Monday, March 19, 2012

Establishing & Maintaining Positive Relationships and Classroom Management, Part 3

Here we go again, the third installment in our series on positive relationships and classroom management. On the menu today, we're going to check out some resources for correcting misbehavior. Never a fun thing, but always necessary, and when done delicately, can help the adult save face and protect the adult-student relationship.

Correcting Early Stage Misbehavior

Early stage misbehaviors are those that are not yet a pattern or habitual. These are typically not intentional violations and are aligned with PBIS Tier I, or the universal level, meaning that 80% of students will respond to these correction strategies. The best corrections for early stage misbehaviors are addressed using explicit instruction, rather than a consequence or punishment orientation.

  • Proximity - the closer you are to the student, the more likely it is that the behavior will cease and the student will exhibit the desired behavior. Proximity control is easily established when the adult moves about the room frequently and in unpredictable patterns. 
  • The Look - 'nuff said. :)
  • Gentle verbal correction - go to the student and quietly and clearly tell them what you expect them to do at that moment. Effective verbal corrections are short, direct, given in close proximity to the student (in private), are delivered in a respectful tone, are clear, and state the expected behavior, not an accusation of misbehavior.
  • Discussion - engage the student in a more detailed discussion at a neutral time and provide specific feedback on how the student can align their behavior with expectations and/or handle the situation in a more constructive manner in the future.
  • Use the student's name in the lesson
  • Use an "I-Message" - when addressing the misbehavior, use statements such as "I was disappointed when...," "I cannot allow students to...," etc, which puts emphasis on the teacher rather than the student feeling attacked.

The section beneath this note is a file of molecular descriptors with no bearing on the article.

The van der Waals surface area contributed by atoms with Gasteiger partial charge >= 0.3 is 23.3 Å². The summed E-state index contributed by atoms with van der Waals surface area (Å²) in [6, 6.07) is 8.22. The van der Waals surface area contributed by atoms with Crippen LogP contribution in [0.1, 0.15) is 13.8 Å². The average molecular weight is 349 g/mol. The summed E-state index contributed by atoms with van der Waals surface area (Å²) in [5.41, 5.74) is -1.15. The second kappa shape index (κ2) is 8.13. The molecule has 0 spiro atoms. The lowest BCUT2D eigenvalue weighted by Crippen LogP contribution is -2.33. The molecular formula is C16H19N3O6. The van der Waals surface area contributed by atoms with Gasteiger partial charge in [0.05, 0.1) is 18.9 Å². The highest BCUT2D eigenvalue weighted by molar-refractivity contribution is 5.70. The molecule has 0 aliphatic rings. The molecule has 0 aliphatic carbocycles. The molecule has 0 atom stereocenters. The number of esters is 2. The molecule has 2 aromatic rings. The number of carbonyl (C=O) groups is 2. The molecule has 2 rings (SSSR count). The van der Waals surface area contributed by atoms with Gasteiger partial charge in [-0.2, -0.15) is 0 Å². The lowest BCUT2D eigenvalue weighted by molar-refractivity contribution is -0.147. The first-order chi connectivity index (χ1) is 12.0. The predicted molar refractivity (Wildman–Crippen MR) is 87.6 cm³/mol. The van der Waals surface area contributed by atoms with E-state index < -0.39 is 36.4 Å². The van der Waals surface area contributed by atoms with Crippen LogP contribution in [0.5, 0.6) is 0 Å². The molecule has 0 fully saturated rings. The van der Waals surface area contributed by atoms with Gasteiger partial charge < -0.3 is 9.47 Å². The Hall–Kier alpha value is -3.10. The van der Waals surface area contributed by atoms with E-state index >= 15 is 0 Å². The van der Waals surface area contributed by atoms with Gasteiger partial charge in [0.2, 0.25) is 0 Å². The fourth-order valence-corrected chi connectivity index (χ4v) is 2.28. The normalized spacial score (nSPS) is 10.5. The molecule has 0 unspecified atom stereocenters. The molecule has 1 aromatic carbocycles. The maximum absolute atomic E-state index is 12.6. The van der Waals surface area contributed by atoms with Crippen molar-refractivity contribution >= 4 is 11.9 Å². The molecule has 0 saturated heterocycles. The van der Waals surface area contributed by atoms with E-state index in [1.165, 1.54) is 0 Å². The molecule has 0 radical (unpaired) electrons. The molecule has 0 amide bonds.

• Point to the rule or procedure expected without speaking
  • Keep your voice low and calm, rather than escalating a situation
  • Family contact - suggest that a family discussion regarding expectations for responsible and cooperative behavior with be helpful, being careful not to in any way imply that the student should be "punished" at home or that the family should "make" the student behave. The family must be left with the  genuine impression that you can work together as partners in helping the student reduce misbehavior and enjoy success. Family contact should be frequent and positive
  • Humor - sensitive humor can be a powerful and effective way to respond to typical misbehaviors. Appropriate humor does NOT include sarcasm or ridicule on the part of the adult.
  • Restitution - the goal of this tactic is to have the student learn that if their behavior causes damage to someone or something, they need to both repair the damage and not repeat the behavior. Repair is not viewed as punishment, but as reparation.
Note: these resources are not mine, but that of my district's professional development dept.

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